Erwin Liverman, 71, believes he’s the world’s most senior chimney sweep — 60 years after he got his start. He feels like a relic in a trade that has been depicted as both Dickensian and lyrical – think of the rooftop shenanigans in the classic Disney film “Mary Poppins.” Liverman long ago lost count of the number of chimneys he’s cleaned, but guesses that it’s in the thousands – including stately mansions with 16 or more chimneys. Just as the master sweeps of Victorian England had their chimney boys, Liverman began in the trade as young child. He handed his father the tools needed to brush the soot off dirty chambers, fireboxes, and flues. And while chimney sweeps have been derided for being covered in soot, the Livermans were known for leaving a home cleaner than when they arrived. “If there was a smudge on the floor, whether it was from chimney soot or ashes or not, we cleaned it up,” said Liverman. As to whether a chimney sweep is good luck, Liverman says he’s had many a client ask to shake his hand, with a dusting of soot on it for good measure. He spoke to the Globe about carrying on the chimney sweep tradition.
“In Victorian England, chimney sweeping was dangerous, difficult work done by the lowest of the low. Master sweeps purchased small children from poor families to be their climbing boys. Children were used because they could easily climb into narrow hot flues, and sometimes [they] got stuck and burned to death.
“Sweeps stole their distinctive top hats and tails from funeral home garbage bins. They wanted to show that anyone can wear good clothes, despite having a humble social status. I used to wear the black top hat because it was expected of me, but no longer.
“It’s unfortunate that some chimney sweep companies prey on unsuspecting homeowners, but as a second-generation sweep – and my son, Jacob, third-generation – I’m very proud of being sought after to do this work. A chimney sweep needs to remove creosote deposits from wood- burning fireplaces, which can build up and create a highly combustible fire hazard. I also inspect the fireplace, making sure everything’s safe and functional. Using digital cameras, draft gauges, thermal-imaging technology, and gas-leak and carbon monoxide detectors, I rarely have to get on rooftops anymore. Nevertheless, it’s physically demanding work. There’s a lot of bending and brushing. Once, a ladder slid out from underneath me, but my ego was bruised more than anything else.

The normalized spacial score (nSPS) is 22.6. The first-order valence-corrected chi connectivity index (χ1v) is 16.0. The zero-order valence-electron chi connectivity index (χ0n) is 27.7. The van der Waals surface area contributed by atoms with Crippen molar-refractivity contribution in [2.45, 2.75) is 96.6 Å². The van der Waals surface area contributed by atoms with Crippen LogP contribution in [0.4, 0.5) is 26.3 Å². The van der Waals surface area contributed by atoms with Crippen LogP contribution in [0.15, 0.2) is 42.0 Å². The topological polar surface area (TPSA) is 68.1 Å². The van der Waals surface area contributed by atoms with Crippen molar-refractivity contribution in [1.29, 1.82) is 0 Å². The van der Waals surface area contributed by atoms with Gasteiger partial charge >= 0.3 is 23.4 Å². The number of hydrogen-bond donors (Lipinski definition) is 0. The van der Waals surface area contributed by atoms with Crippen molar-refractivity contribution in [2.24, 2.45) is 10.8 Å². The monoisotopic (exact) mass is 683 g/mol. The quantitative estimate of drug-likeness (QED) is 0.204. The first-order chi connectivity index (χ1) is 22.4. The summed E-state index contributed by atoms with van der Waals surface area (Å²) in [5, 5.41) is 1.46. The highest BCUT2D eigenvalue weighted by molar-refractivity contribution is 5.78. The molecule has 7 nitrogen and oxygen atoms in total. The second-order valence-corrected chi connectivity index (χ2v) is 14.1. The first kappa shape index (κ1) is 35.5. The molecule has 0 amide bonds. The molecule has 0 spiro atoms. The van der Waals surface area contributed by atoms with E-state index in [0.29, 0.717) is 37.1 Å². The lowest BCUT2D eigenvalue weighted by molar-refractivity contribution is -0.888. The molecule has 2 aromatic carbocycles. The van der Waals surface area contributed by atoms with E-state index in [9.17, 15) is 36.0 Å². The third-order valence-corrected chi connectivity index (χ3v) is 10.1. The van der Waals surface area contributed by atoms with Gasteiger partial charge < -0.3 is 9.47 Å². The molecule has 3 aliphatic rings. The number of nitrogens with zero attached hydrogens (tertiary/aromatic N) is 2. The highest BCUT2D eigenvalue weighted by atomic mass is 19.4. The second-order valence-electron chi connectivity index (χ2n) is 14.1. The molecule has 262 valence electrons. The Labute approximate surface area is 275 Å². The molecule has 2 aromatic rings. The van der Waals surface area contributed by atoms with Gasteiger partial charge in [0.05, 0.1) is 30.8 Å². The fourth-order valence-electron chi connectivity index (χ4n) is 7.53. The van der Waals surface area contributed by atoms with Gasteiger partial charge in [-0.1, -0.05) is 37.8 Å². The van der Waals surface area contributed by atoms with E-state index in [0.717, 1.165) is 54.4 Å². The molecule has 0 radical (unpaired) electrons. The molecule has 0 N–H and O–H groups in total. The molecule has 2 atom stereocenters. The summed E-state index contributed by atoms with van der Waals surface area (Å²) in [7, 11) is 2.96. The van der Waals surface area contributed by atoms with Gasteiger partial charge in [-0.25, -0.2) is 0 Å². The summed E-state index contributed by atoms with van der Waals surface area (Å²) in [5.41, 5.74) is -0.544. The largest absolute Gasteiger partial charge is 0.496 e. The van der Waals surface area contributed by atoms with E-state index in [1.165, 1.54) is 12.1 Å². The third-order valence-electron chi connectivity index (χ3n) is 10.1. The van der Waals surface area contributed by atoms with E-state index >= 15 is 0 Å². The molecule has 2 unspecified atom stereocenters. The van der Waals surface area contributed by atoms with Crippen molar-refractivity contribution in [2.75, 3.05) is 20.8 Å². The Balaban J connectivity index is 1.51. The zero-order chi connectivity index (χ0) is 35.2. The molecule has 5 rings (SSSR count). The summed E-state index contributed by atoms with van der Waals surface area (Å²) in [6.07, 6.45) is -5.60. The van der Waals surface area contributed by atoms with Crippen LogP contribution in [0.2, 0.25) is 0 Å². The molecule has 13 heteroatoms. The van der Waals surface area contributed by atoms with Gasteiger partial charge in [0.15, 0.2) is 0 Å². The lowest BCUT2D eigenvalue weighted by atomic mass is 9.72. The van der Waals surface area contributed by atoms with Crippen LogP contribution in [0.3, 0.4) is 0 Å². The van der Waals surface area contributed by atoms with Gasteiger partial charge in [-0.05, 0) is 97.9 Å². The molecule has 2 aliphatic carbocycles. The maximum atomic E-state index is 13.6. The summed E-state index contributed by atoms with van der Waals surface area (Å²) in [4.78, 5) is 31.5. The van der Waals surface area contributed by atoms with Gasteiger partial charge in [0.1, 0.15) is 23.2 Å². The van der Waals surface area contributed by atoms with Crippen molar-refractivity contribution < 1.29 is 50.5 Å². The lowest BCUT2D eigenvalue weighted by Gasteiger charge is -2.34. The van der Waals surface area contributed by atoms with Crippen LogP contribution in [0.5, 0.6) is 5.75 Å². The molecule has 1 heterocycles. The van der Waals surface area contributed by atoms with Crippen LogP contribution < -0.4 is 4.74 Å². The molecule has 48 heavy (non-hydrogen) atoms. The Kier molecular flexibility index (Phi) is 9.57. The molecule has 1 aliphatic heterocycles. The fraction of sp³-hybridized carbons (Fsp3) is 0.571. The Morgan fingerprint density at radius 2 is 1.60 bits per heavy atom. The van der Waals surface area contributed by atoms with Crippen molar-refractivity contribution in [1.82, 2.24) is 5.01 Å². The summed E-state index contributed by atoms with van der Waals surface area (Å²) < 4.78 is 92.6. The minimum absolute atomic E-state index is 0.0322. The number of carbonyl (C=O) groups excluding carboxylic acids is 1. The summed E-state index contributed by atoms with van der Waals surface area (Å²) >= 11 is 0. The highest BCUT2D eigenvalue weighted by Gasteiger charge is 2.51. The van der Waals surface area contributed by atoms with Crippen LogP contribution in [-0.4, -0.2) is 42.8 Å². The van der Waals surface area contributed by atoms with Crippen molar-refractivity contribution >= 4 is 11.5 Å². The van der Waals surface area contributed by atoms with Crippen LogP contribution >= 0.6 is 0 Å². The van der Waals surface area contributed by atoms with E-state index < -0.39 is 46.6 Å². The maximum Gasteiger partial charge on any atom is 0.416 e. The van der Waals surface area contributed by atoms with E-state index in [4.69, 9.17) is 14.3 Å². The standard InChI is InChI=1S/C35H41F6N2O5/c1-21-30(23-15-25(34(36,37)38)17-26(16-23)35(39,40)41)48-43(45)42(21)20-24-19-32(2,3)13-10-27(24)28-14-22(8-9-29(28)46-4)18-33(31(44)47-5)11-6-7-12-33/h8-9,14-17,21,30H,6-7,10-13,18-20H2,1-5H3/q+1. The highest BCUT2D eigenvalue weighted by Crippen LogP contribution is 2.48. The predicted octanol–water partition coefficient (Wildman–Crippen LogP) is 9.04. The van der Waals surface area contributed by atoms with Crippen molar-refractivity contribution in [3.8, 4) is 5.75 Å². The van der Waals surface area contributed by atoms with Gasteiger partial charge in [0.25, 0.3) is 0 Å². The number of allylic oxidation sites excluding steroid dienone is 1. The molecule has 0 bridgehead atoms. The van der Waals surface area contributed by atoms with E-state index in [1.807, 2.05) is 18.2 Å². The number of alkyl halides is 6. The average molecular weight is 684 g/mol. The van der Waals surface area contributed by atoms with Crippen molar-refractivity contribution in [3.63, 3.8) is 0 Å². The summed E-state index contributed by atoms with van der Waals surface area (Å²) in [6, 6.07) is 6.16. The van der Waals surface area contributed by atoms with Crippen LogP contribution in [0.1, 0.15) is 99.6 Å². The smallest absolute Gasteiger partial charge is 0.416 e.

“Over the years, I’ve removed many different types of animals from chimneys, including squirrels, raccoons, and a dead swan — who knows what it was doing there? As far as soot and ashes, I use a high-powered vacuum and cover all furniture and floors with a drop cloth. Chimney sweeps of the past suffered from chimney sweeps’ carcinoma, or soot wart, but that was because they bathed infrequently and suffered from neglect. It was actually the first occupational disease ever recorded in the medical annuals.
“Folklore says that a chimney sweep is good luck and it’s considered fortunate for a bride to see one on her wedding day. I’ve heard of many chimney sweeps that have been invited to weddings for that reason, but not me. And if you ask me the oddest thing that I’ve ever found in a chimney? It was a pair of women’s underwear. Now that was a mystery for sure.”
Cindy Atoji Keene can be reached at firstname.lastname@example.org.